17th National Congress of the Communist Party of China
China Pledges High Quality Christmas Toys

At a press conference on October 17 Li Changjiang, a minister with General Administration of Quality Supervision, Inspection and Quarantine (GAQSIQ) and delegate of the 17th National Congress of Communist Party of China (CPC), guaranteed the safety of Chinese-made toys in overseas Christmas markets. "With Christmas drawing near, Chinese manufacturers will guarantee that their export toys are safe for children all over the world," Li said. He promised that the Chinese quality watchdog would intensify their toy quality testing to ensure that toys meet quality standards in their targeted markets.

Li also urged importers to take responsibility to guarantee that the products they imported are safe. "Importers must provide quality standards for their Chinese partners. They should also conduct independent pre-tests, using a third-party laboratory before importing," the official said.

Regarding the frequent disputes on export food and product safety between China and the United States, Li said that the two sides are working actively to improve the scenario. "The China-US summits on food safety and consumer product safety held last month proved to be an important platform for the two parties to exchange information and work together to find a solution," Li stated. This month the two nations will hold further discussions regarding a proposed memorandum of understanding on bilateral food safety cooperation.

The minister pointed out that some international media has played up food and product quality issues recently. "We always identify quality problems with imported goods among ourselves. We recall them or destroy them," Li explained. "That's normal trade procedure. But some countries have brought too much attention to this matter; they've made a fuss about it." China opposes any act of using product quality as a pretense to practice trade protectionism, Li said. "It (trade protectionism) not only affects China but also benefits no other countries."

Li mentioned the US toy maker Mattel. This summer Mattel staged three separate recalls of China-made toys, but, as a responsible company, admitted that the vast majority of its recalled toys had American design flaws rather than Chinese manufacturing errors. Of the recalled toys, some did contain excessive lead content, he admitted. "Some Chinese toy makers haven't taken the necessary quality measures."

"Facts speak louder than words. Made-in-China products will surely regain trust from consumers," Li is confident. Mattel's frequent toy recalls have not affected China's toy production and exports at all, Li said. Production orders for Chinese toys are rising in number instead of falling. Many of Guangdong's larger toy factories now are asking their employees to work extra hours in order to meet the incredibly large demands, he revealed.

The minister said that every year 20 billion units of Chinese-made toys are exported to foreign markets and just a very tiny fraction are substandard. In response to the concern that prices of made-in-China goods may go up as the country strengthens supervision over product quality, Li countered and attributed it to market demand. "Prices of Barbie dolls reportedly will surge by 10 percent in the US but I think it's because supplies will fail to meet demand."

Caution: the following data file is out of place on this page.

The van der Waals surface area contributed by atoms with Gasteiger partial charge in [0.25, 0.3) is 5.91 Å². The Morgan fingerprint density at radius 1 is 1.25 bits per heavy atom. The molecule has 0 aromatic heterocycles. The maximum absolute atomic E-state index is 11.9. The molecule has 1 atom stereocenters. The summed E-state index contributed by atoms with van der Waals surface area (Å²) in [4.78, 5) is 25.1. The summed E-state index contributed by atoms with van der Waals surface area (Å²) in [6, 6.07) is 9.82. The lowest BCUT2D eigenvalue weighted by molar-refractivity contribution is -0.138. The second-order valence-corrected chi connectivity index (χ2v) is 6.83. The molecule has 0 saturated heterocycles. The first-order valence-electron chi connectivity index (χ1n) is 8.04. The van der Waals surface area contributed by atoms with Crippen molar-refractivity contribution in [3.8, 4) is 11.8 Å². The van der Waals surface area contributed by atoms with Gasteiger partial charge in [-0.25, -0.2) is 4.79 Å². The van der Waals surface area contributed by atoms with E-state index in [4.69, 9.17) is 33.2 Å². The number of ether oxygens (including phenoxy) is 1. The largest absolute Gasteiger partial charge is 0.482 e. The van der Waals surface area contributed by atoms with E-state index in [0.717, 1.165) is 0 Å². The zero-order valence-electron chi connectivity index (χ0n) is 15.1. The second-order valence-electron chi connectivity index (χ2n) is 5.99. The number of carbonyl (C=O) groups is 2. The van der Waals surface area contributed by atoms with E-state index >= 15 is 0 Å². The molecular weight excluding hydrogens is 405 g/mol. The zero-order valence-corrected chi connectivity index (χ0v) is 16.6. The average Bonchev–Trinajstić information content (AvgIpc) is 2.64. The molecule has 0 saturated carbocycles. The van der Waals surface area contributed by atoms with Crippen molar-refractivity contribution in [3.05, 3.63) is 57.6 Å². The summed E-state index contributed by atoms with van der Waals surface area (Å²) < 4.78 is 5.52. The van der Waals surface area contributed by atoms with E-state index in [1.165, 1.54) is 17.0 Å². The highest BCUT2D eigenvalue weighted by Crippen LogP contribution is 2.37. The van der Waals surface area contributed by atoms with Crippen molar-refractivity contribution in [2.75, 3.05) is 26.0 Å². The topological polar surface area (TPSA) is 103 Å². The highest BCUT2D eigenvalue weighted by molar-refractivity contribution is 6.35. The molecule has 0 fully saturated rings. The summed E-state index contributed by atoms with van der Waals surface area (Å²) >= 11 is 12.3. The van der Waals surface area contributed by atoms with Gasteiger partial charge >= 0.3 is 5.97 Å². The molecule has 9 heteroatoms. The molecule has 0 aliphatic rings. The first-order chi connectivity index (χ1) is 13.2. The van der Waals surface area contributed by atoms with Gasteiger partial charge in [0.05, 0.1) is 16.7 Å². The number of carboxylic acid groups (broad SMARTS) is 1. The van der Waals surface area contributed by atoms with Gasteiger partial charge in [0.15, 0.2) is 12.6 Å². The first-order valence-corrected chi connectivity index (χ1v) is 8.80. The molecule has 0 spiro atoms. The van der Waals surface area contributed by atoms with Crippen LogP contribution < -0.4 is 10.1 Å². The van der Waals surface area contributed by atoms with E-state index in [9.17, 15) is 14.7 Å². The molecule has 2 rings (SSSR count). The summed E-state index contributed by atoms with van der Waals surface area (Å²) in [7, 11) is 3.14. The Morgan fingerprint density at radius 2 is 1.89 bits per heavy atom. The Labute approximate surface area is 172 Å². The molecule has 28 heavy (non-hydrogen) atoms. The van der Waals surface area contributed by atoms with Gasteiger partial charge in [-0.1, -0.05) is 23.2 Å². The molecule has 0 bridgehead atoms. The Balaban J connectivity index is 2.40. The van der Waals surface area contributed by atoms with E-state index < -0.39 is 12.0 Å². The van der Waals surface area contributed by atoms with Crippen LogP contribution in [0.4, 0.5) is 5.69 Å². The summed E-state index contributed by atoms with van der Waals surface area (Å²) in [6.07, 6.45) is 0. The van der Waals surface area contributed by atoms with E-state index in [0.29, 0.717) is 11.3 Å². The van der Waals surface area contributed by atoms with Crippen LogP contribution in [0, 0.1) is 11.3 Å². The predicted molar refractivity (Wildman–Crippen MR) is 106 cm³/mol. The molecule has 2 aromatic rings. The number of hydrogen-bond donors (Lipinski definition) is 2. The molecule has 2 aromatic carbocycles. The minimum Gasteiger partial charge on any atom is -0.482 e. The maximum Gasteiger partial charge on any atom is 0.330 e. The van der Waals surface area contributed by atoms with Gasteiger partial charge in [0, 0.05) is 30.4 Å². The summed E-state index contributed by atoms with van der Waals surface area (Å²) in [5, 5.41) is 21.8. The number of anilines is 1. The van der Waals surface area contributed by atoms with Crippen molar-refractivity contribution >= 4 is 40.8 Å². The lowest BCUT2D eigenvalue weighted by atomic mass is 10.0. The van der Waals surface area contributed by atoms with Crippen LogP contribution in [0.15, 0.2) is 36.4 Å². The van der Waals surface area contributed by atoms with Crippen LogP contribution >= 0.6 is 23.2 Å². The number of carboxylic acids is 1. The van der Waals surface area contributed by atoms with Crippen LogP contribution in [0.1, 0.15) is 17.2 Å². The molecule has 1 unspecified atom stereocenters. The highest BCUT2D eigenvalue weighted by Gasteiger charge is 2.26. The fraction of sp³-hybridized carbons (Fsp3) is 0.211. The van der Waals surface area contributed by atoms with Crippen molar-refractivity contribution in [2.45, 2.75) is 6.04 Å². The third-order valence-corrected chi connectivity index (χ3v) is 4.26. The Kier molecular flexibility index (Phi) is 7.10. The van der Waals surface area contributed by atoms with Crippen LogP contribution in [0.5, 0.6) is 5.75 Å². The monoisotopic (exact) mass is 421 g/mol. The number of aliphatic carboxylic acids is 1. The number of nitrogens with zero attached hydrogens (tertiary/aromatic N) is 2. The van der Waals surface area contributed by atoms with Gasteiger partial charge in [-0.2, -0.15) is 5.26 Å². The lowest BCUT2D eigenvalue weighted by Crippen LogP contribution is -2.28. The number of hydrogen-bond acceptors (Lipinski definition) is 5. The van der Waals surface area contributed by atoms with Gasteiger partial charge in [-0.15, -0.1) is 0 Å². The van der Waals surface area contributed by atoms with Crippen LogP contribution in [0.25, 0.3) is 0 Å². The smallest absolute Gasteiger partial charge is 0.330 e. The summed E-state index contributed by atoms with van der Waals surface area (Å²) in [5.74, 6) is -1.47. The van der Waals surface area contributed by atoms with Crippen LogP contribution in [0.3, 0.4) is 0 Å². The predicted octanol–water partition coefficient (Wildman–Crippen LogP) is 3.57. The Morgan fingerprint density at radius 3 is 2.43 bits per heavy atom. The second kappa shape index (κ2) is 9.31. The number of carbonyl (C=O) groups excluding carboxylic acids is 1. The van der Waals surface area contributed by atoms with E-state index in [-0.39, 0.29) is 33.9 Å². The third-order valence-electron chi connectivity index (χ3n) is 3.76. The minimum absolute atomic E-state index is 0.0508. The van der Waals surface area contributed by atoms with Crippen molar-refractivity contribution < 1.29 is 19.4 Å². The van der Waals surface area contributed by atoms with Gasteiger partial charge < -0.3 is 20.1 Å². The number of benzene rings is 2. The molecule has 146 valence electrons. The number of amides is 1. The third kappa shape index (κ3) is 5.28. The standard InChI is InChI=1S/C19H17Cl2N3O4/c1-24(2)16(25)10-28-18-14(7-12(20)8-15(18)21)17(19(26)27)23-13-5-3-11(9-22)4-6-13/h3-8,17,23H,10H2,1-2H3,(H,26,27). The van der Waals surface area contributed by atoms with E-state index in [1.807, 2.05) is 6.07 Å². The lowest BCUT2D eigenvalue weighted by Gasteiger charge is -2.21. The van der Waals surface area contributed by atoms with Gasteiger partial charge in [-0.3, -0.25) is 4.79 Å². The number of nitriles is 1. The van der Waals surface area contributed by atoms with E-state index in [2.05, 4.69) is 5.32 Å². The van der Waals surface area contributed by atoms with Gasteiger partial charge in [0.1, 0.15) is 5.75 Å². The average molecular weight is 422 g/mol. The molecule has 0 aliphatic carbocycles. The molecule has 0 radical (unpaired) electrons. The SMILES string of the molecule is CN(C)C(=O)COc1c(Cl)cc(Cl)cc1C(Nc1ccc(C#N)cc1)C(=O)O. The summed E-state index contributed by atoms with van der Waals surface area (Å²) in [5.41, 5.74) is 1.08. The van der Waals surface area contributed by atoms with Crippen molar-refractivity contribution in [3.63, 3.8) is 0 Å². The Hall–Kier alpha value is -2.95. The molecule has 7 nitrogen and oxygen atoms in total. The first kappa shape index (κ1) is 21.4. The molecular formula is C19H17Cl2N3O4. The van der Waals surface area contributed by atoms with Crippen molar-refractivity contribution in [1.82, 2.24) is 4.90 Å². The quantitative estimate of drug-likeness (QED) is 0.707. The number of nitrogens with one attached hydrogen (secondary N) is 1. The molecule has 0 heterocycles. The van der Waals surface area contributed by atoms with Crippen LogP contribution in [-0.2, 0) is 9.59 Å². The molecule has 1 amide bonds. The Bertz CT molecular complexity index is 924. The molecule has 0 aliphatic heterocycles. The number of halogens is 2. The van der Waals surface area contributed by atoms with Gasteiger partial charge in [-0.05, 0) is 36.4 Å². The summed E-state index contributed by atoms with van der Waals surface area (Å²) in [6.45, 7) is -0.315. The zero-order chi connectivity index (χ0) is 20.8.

"Generally speaking, Chinese-made products are very safe", Li assured. He cited a report released by Japan's Ministry of Health, Labor and Welfare about Japan's imported food. According to this governmental report, Chinese food has a very high acceptance rate, higher than the EU and US food products. The statistics included in the report show that 0.58 percent of Chinese food cannot meet Japan's standards whereas 1.1 percent of the US food are substandard. Li said that over 99 percent of the Chinese food imported to Japan, the US and the EU does meet the standards of the target markets.

Li said that the Chinese government has always attached great importance to product safety. The government has been implementing the uniform standards to scrutinize the products sold to foreign markets as well as the domestic buyers. In addition, various measures have been enacted to enhance product safety. Since late August more than 100 Chinese exporters have been disqualified by the government from the exporting business due to the poor quality of their products. The State Council recently issued special regulations on food safety supervision, stipulating that producers and responsible governmental departments shall strictly follow relevant regulations and rules to ensure product safety. Anyone who fails will be punishable by law. Additionally, Li said that the Chinese authorities would require every food exporter to be registered with appropriate governmental departments. They must also keep a record of all the animal and plant raising bases that export their products.

Li revealed that in the future China would set up two management and supervision chains, one aimed at food products and the other targeted at industrial products, in order to monitor quality by following their production from beginning to the end. China will establish another system that can trace back the production procedure of any product in order to identify responsible parties involved in quality control problems. It also plans to build up a network that allows society at large to supervise product quality. All these measures, combined together, will bring about profound changes, Li firmly believes.




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